From the Pulitzer Prize-winning social historian Richard Kluger,Seizing Destinyis a sweeping chronicle of how the vast territory of the United States was assembled to accommodate the aspirations of its people--regardless of who objected. It is a remarkable story of how Americans extended their sovereignty from the Atlantic coastline to the mid-Pacific in the first 125 years of their national existence. America's surge to dominion was equally admirable and appalling. The nation's pioneer generations were, to be sure, blessed with remarkable energy, fortitude, and boundless faith in their own prowess. They were also grasping opportunists, ravenous in their hunger to possess the earth, who justified their often brutal aggression by demeaning the humanity of nonwhites. These visionary nation-builders proclaimed earnestly, if not innocently, their own rectitude to be the force behind the heroic "taming" of the wilderness and saw in this triumph the hand of Providence. Their good fortune was thus transformed into a mission of continental entitlement--their "manifest destiny," as they began calling it well after the process was under way. Yet declaring it did not make it so. As we see, luck and their foes' weaknesses played no less a role. In a compelling drama, vivid with historical detail, we watch three of the most brilliant Founding Fathers--Benjamin Franklin, John Jay, and John Adams--outfox British, French, and Spanish diplomats to win more than ample boundaries for their new republic. Finesse, however, had little to do with General Andrew Jackson's Indian-slaughtering and disdain for the Spanish garrison in capturing Florida. Or with Secretary of State John Quincy Adams's bluff and bluster in gaining for the nation a northwest passage to the Pacific. Or with how the singleminded James Polk, devious and manipulative, confected a war with Mexico and thereby amassed more land than any other U. S. President. We learn why the nation's most famous acquisition, France's Louisiana Territory, had little to do with Thomas Jefferson's foresight and everything to do with Napoleon's failure to subdue black freedom fighters in the jungles of Haiti. Sam Houston tried vainly to prevent the predictably suicidal defense of the Alamo before he could rally rowdy Texans to win their independence. William Seward, in just one week, overcame political disrepute and convinced a hostile Senate to approve his secret deal with Russia to buy seemingly useless Alaska. And Teddy Roosevelt connived with the Panamanians to win land for the canal that so enhanced America's economic dominance. Comprehensive and balanced,Seizing Destinyis a stunning reinterpretation of American history, revealing great accomplishments along with the American tendency to confuse success with heaven-sent entitlement.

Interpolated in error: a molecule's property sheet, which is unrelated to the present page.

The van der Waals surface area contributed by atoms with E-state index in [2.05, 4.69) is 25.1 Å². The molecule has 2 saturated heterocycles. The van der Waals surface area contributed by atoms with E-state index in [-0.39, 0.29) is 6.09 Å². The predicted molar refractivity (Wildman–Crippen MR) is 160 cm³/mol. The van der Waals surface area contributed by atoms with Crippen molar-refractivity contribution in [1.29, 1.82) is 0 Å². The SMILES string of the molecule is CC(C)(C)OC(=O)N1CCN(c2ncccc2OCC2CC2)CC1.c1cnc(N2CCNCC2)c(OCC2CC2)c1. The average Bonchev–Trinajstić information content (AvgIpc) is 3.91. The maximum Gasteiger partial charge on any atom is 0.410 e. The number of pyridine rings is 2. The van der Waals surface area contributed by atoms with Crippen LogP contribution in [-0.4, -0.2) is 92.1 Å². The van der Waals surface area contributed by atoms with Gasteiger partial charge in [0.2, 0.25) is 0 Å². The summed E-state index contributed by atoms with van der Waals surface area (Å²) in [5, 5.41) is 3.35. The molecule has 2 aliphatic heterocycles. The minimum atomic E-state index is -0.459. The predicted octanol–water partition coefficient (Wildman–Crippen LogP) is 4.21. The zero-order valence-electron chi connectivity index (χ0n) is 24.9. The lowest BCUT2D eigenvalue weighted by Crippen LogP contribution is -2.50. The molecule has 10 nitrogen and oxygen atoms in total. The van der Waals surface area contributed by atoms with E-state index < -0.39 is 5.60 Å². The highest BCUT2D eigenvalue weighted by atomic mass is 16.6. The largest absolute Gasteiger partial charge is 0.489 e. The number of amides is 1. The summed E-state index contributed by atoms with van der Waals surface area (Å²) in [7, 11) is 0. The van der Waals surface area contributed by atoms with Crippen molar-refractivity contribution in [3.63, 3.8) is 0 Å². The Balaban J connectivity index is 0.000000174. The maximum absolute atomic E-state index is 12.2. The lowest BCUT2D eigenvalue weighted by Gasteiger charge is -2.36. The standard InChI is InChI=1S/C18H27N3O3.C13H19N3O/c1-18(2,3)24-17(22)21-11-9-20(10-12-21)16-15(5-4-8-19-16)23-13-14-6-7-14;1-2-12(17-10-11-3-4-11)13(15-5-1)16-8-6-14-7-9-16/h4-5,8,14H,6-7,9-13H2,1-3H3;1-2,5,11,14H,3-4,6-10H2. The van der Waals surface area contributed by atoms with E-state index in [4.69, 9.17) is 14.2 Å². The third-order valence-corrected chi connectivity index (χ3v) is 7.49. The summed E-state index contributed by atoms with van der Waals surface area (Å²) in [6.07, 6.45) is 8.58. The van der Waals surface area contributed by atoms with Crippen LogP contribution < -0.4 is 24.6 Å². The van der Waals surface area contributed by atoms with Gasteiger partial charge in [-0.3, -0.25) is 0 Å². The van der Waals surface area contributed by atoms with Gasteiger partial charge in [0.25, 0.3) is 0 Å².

Simple Justice is the definitive history of the landmark case Brown v. Board of Education and the epic struggle for racial equality in this country. Combining intensive research with original interviews with surviving participants, Richard Kluger provides the fullest possible view of the human and legal drama in the years before 1954, the cumulative assaults on the white power structure that defended segregation, and the step-by-step establishment of a team of inspired black lawyers that could successfully challenge the law. Now, on the fiftieth anniversary of the unanimous Supreme Court decision that ended legal segregation, Kluger has updated his work with a new final chapter covering events and issues that have arisen since the book was first published, including developments in civil rights and recent cases involving affirmative action, which rose directly out of Brown v. Board of Education.From the Trade Paperback edition.